whether during this period, i.e. 1814 to 1915, she exercised authority in the
uncolonized area sufficient to give her a valid claim to sovereignty therein. The result
of al1 the documents connected with the grant of the concession is to show that, on
the one side, it was granted upon the footing that the King of Denmark was in a
position to grant a valid monopoly on the East coast and that his sovereign rights
entitled him to do so, and, on the other, that the concessionnaires in England regarded
the grant of a monopoly as essential to the success of their projects and had no doubt
as to the validity of the rights conferred.”
“The concessions granted for the erection of telegraph lines and the legislation fixing
the limits of territorial waters in 1905 are also manifestations of the exercise of
sovereign authority”.
“These acts, coupled with the activities of the Danish hunting expeditions which were
supported by the Danish Government, the increase in the number of scientific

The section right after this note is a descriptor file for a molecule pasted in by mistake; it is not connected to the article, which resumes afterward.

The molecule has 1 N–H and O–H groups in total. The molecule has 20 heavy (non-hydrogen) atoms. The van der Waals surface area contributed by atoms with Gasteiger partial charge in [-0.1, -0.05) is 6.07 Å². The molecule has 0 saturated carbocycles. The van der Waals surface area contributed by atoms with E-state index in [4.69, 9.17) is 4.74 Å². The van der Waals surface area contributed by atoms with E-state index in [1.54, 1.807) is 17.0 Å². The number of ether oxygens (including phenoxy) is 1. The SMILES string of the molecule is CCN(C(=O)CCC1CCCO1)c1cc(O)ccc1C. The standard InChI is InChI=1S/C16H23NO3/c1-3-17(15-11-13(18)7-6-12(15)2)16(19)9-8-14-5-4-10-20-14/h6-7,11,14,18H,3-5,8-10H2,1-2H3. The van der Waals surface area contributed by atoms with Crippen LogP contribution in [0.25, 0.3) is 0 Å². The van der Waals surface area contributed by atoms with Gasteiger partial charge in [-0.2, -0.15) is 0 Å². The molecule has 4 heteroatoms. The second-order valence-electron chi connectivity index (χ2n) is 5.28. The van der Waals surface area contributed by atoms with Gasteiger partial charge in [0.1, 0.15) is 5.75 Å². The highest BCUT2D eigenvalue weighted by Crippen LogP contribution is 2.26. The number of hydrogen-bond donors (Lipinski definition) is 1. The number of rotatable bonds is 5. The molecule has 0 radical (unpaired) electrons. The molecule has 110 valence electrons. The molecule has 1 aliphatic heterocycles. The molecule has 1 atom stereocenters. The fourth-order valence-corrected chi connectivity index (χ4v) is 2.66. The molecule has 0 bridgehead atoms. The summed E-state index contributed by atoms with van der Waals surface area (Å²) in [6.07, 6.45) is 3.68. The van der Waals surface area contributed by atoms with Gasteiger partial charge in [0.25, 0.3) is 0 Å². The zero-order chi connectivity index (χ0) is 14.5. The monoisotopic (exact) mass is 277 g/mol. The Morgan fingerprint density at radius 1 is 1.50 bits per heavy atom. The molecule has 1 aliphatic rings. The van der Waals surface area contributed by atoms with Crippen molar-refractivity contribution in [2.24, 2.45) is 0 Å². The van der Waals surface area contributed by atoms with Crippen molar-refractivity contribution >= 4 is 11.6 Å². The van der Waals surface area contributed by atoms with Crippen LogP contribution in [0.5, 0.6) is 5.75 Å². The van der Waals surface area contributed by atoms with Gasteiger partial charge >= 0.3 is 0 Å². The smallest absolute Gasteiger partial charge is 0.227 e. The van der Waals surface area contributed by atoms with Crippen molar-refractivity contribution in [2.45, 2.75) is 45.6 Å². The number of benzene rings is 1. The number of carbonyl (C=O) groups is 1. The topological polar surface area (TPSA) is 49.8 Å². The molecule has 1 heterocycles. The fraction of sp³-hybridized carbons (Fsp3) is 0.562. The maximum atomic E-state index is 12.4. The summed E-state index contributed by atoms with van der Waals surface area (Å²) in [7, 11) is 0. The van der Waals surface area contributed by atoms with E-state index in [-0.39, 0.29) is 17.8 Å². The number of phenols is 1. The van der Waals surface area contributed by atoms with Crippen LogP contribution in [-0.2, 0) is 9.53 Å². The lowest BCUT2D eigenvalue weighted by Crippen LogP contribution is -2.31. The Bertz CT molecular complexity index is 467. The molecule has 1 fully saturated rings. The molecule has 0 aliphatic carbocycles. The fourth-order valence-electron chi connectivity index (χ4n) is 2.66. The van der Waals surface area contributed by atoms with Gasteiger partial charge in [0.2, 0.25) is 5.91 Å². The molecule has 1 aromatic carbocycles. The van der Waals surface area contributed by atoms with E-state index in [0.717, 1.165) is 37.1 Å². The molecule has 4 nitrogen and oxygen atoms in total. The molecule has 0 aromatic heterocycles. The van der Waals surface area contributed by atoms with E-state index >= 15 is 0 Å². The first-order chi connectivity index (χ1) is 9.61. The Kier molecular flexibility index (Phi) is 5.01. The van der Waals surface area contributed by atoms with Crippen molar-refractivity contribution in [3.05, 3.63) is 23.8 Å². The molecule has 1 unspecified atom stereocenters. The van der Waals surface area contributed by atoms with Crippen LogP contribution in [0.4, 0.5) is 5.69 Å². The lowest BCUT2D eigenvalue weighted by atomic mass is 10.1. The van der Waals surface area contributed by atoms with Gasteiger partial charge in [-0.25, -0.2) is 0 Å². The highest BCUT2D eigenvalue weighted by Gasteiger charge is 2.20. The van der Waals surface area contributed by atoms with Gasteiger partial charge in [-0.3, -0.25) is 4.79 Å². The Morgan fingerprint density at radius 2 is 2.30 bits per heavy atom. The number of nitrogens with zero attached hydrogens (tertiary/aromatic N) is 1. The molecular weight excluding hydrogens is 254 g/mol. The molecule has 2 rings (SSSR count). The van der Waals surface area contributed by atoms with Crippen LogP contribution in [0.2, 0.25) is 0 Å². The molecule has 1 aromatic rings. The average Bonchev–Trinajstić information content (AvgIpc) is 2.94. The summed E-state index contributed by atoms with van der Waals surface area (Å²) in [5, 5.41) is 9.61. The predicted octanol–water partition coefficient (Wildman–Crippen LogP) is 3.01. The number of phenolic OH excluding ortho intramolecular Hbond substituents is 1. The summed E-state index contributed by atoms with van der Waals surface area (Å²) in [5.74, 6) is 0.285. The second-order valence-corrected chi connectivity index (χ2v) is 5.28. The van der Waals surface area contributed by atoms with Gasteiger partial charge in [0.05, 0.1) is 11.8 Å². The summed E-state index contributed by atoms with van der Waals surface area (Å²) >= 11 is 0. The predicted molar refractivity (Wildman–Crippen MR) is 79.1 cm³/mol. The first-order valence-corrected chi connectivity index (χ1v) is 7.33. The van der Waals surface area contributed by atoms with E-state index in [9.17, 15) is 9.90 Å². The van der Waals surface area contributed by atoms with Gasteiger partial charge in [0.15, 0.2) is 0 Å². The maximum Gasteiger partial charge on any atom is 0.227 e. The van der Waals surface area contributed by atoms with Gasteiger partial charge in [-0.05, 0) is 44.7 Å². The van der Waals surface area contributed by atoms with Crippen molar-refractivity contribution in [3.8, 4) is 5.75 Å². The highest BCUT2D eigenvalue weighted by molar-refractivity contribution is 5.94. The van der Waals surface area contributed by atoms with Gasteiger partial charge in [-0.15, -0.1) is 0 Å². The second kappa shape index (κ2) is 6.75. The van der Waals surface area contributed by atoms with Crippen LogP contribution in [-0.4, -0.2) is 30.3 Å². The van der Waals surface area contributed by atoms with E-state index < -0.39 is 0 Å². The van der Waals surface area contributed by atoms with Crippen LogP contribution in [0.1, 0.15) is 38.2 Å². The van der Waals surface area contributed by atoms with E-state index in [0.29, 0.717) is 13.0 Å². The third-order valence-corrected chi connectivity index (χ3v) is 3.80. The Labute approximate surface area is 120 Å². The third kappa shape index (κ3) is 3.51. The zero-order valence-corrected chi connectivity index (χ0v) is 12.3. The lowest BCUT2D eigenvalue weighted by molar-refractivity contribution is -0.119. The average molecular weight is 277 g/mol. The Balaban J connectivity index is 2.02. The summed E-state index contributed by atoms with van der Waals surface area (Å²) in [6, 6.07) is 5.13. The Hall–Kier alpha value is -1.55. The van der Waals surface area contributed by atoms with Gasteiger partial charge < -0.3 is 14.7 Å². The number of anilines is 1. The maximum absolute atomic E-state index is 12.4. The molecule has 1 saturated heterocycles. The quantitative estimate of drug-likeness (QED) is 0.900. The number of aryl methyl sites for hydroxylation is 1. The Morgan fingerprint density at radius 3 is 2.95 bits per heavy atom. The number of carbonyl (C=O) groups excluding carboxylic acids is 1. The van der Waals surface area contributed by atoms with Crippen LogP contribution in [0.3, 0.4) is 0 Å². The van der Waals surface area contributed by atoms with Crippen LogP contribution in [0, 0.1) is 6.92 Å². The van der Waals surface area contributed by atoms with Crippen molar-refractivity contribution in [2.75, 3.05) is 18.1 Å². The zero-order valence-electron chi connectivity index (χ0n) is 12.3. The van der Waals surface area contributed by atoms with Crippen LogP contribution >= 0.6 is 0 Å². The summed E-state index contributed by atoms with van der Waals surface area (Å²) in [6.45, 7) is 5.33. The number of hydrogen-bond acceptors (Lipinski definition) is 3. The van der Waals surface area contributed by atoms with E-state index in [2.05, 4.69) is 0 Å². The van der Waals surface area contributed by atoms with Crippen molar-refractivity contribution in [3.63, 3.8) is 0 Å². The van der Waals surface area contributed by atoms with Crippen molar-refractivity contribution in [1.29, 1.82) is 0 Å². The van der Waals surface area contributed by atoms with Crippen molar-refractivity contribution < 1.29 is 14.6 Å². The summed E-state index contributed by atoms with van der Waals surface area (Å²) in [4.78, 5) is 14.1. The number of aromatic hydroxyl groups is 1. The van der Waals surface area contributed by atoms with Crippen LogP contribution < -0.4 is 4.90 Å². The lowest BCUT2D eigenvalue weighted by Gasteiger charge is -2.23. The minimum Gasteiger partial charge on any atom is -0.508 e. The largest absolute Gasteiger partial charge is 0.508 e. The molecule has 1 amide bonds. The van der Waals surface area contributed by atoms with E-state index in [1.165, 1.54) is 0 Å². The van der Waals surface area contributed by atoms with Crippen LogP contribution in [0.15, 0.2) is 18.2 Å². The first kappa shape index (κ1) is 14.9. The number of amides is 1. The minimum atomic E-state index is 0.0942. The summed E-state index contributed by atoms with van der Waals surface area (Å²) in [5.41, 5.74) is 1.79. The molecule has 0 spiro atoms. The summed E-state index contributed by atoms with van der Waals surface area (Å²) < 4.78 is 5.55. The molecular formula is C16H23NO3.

expeditions engaged in mapping and exploring the country with the authorization and
encouragement of the Government, even though the expeditions may have been
organized by nonofficial institutions, the occasions on which the Godthaab, a vessel
belonging to the State and placed at one time under the command of a naval officer,
was sent to the East coast on inspection duty, the issue of permits by the Danish
authorities, under regulations issued in 1930, to perçons visiting the eastern coast of
Greenland, show to a sufficient extent-even when separated from the history of the
preceding periods-the two elements necessary to establish a valid title to sovereignty,
namely : the intention and will to exercise such sovereignty and the manifestation of
State activity”.